LegaSea are asking their supporters to object to the Hauraki Gulf Marine Protection Bill due to concern’s about displacement.
“We do not believe the proposed protection measures go far enough to restore fish abundance and biodiversity in the Hauraki Gulf. Marine protection and fisheries management controls need to go hand-in-hand, otherwise all we will do is shift current fishing effort into our neighbour’s waters. We want 100% of the Hauraki Gulf seafloor protected from destructive, mobile fishing methods including bottom trawling, Danish seining and dredging. And, we want Ahu Moana, a joint iwi/hapū and community driven solution to resolve local depletion issues.”
If we forget about the many non-fishing benefits of marine protection, then also forget about the fisheries benefits of marine protection (nursery and spillover) then forget about the fisheries plan which aims to rebuild stocks including Ahua Moana we are left with LegSea’s naïve argument over a limited amount of fish. Does it stand up?
No, the recreational losses for all species fished in the HPAs total 293 tonnes, the proposed commercial reductions from the corridors will total between 632-1017 tonnes.
Math + references:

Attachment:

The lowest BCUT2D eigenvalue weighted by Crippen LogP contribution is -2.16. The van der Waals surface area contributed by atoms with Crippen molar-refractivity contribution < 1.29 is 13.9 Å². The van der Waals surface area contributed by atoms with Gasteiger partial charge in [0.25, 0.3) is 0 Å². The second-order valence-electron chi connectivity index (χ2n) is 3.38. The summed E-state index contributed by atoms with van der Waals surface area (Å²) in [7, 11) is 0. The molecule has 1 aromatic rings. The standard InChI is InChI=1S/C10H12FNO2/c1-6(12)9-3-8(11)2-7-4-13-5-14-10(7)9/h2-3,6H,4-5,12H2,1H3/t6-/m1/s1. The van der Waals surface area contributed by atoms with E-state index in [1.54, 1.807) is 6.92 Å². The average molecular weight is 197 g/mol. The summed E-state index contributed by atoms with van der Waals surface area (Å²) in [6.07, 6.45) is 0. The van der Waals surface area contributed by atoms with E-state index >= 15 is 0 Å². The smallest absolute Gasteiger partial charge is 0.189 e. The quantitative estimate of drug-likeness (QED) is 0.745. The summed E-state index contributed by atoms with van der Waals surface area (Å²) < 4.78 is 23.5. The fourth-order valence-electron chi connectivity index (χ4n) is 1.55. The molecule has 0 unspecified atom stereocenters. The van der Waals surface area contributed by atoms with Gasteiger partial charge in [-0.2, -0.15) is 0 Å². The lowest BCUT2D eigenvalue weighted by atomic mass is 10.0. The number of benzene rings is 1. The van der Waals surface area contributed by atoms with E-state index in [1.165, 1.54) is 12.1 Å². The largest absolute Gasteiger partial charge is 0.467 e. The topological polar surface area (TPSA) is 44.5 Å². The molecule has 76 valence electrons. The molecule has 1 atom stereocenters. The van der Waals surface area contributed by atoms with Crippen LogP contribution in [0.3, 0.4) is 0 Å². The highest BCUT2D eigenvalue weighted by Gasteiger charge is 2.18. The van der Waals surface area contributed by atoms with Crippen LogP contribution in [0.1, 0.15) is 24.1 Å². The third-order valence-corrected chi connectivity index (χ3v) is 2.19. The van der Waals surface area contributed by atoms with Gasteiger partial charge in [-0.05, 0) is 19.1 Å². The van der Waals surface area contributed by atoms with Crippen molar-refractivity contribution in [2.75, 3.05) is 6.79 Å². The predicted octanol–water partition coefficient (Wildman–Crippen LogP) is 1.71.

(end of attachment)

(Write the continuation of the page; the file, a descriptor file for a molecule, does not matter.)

Calculating the weight of recreational catch lost to HPAs
Recreational fishers harvested 2,068 tonnes of snapper from the HGMP in 2017/18 fishing year. 9.58% of the recreational fishing effort is in the proposed High Protection Areas. The HPAs will reduce recreational fisheries catch of snapper by 198 tonnes.
Recreational fishers harvested 517 tonnes of kahawai from the HGMP in 2017/18 fishing year. 9.58% of the recreational fishing effort is in the proposed High Protection Areas. The HPAs will reduce recreational fisheries catch of kahawai by 50 tonnes.
These two species represent 82% of the fish (by weight) caught in the Gulf in the 2017/18 fishing year.
Recreational catch in the HPAs for the 2017/18 fishing year = 248 + 18% (45) = 293 tonnes.
Calculating the weight of commercial catch lost to trawl corridors
Option 1 would result in an estimated reduction in landings of approximately 632 tonnes of fish per year. Option 4 would result in an estimated reduction in landings of approximately 1017 tonnes of fish per year.